Trump condemns 'atrocious' chemical weapons attack in Syria

Trump condemns 'atrocious' chemical weapons attack in Syria

Locating them alongside Russian military hardware might make Washington reluctant to hit them.

U.S. President Donald Trump has overtly uttered his country's willingness to strike Syria, garnering support and the participation of other Western countries in the planned strike.

Since Trump tweeted about striking Syria, Syrian forces have moved around assets to shield them from United States missiles, possibly blunting the potential effect of the strike.

Trump's warlike tweet apparently came in response to a warning from Russia's ambassador to Beirut, who took to a television network run by the armed group Hezbollah to warn that any United States missiles would be shot down "as well as the sources they were fired from".

Saturday's suspected poison gas attack took place in a rebel-held town near Damascus amid a resumed offensive by Syrian government forces after the collapse of a truce.

Russian Federation on Thursday warned the avoid any steps that could destabilize the situation there.

"The goal of our actions tonight is to establish a strong deterrent against the production, spread and use of chemical weapons", Trump said.

The inputs from agencies have been sourced from a third party syndicated feed.

Donald Trump says missiles "are coming".

Macron did not say what the evidence is; however, he stressed France is in daily contact with the Trump administration and that they will respond "at a time of our choosing, when we judge it to be the most useful and the most effective".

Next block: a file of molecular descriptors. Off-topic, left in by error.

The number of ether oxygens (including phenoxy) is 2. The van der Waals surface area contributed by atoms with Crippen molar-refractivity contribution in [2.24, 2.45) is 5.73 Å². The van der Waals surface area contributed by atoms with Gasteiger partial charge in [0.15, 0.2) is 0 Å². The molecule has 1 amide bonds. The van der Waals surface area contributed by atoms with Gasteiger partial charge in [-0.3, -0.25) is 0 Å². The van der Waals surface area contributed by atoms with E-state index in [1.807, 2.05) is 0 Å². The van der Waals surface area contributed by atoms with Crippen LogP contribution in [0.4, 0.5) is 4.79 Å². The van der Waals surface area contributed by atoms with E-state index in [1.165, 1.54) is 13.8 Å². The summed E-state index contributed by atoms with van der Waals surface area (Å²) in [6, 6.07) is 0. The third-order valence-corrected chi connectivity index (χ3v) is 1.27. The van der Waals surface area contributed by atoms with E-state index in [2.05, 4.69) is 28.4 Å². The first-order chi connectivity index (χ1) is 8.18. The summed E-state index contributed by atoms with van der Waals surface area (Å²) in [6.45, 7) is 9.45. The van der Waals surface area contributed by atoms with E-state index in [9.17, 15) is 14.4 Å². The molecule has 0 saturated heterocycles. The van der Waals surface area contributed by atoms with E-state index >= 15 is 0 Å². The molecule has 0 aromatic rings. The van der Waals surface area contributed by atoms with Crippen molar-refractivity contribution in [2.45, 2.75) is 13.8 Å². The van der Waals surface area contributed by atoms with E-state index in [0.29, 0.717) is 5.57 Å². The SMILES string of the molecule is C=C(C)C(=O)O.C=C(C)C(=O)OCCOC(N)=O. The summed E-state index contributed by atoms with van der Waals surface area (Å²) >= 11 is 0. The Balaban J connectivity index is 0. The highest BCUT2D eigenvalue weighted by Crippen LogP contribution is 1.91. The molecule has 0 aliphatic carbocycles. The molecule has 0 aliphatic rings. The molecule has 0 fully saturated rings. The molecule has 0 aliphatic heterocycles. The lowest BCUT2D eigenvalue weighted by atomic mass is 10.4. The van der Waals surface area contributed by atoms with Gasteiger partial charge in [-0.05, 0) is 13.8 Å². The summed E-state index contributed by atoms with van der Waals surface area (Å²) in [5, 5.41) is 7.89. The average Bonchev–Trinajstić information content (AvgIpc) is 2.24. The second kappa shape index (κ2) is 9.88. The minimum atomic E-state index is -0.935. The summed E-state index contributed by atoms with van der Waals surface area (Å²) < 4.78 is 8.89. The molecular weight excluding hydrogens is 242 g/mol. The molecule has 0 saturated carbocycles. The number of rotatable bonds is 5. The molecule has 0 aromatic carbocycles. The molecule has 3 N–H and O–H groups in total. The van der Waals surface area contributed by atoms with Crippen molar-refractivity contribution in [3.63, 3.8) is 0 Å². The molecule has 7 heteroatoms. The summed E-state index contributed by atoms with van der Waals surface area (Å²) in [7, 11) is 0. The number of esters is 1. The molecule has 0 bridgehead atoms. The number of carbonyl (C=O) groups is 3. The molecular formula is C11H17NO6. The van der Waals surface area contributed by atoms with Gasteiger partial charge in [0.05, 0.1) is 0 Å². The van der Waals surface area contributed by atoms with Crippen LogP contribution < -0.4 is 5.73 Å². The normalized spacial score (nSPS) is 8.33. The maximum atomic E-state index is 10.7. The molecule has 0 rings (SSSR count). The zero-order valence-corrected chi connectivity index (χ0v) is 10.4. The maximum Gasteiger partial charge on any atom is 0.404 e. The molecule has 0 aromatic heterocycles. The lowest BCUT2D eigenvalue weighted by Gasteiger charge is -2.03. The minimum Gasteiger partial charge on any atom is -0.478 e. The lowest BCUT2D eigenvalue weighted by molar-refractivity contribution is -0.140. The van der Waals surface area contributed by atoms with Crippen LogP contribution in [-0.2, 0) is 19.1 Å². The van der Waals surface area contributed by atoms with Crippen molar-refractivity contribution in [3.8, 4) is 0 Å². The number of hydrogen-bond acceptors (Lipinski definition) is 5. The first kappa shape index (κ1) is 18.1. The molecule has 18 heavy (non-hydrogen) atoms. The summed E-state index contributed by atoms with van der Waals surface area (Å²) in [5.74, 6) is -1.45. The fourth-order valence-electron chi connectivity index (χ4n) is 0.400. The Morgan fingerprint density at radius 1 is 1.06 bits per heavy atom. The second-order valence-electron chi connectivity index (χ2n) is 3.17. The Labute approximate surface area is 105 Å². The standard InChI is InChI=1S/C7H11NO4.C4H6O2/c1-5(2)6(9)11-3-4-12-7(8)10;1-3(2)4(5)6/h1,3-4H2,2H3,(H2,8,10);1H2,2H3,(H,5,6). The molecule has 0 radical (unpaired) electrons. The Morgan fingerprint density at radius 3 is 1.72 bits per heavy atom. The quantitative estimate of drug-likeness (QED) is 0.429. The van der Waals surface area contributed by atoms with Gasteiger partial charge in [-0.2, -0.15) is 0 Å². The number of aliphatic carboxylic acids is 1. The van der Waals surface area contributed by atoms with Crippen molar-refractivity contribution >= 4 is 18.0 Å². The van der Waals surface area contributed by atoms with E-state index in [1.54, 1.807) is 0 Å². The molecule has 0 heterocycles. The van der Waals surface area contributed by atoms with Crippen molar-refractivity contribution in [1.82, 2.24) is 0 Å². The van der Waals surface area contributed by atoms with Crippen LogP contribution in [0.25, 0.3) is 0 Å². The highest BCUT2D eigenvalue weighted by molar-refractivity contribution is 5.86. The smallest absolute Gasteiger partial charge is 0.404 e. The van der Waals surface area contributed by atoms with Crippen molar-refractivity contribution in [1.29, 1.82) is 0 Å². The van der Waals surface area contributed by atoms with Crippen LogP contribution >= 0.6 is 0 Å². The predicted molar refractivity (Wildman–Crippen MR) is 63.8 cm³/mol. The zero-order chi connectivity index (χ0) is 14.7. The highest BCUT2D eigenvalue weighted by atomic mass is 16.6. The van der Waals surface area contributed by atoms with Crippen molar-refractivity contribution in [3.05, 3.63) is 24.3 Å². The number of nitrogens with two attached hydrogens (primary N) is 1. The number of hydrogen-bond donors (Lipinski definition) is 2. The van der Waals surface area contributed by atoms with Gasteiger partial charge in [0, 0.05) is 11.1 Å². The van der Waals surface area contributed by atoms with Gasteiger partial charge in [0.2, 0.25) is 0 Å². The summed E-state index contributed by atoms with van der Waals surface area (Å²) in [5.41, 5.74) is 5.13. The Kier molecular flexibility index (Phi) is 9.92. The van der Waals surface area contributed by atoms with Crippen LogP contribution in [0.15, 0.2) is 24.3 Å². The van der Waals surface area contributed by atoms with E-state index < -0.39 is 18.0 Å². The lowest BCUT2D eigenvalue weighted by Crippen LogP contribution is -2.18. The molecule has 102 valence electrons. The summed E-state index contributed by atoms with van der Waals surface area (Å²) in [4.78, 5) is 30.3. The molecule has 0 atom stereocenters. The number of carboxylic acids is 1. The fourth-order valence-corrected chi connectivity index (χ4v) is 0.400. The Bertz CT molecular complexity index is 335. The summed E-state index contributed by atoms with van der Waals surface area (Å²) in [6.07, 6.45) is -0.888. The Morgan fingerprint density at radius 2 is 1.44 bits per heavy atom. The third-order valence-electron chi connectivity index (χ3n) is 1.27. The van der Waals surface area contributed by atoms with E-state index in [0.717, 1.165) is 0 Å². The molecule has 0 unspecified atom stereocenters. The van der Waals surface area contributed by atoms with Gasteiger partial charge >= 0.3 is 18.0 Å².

May said earlier on Wednesday that the government was still assessing who was responsible for the attack on Douma.

However, Ruppersberger said, any military strike can't risk taking out Russian personnel, lest the worldwide conflict between the US and Russia escalate.

The President has been pushing his counterparts to respond with more force than a year ago, according to CNN, which reported that no decision had been made when Trump fired off his Wednesday tweet.

Russian Federation yesterday said it has proof that an alleged chemical weapons attack in Syria's Eastern Ghouta was staged on orders from London. U.S. officials have been consulting with France, Britain and other allies on a possible joint military operation, but the timing remained in doubt Wednesday.

FILE - A child is treated in a hospital in Douma, eastern Ghouta in Syria, after what a Syria medical relief group claims was a suspected chemical attack April 7, 2018. But asked whether they would support the enforcement of a "no-fly zone" over Syria, an overwhelming 60 per cent said they would back the move.

Macron told Putin he wanted to "intensify" talks in order to "bring peace and stability to Syria", the French President's office said in a statement.

Trump also has blamed supporters of Assad in Iran and Russian Federation for the attack.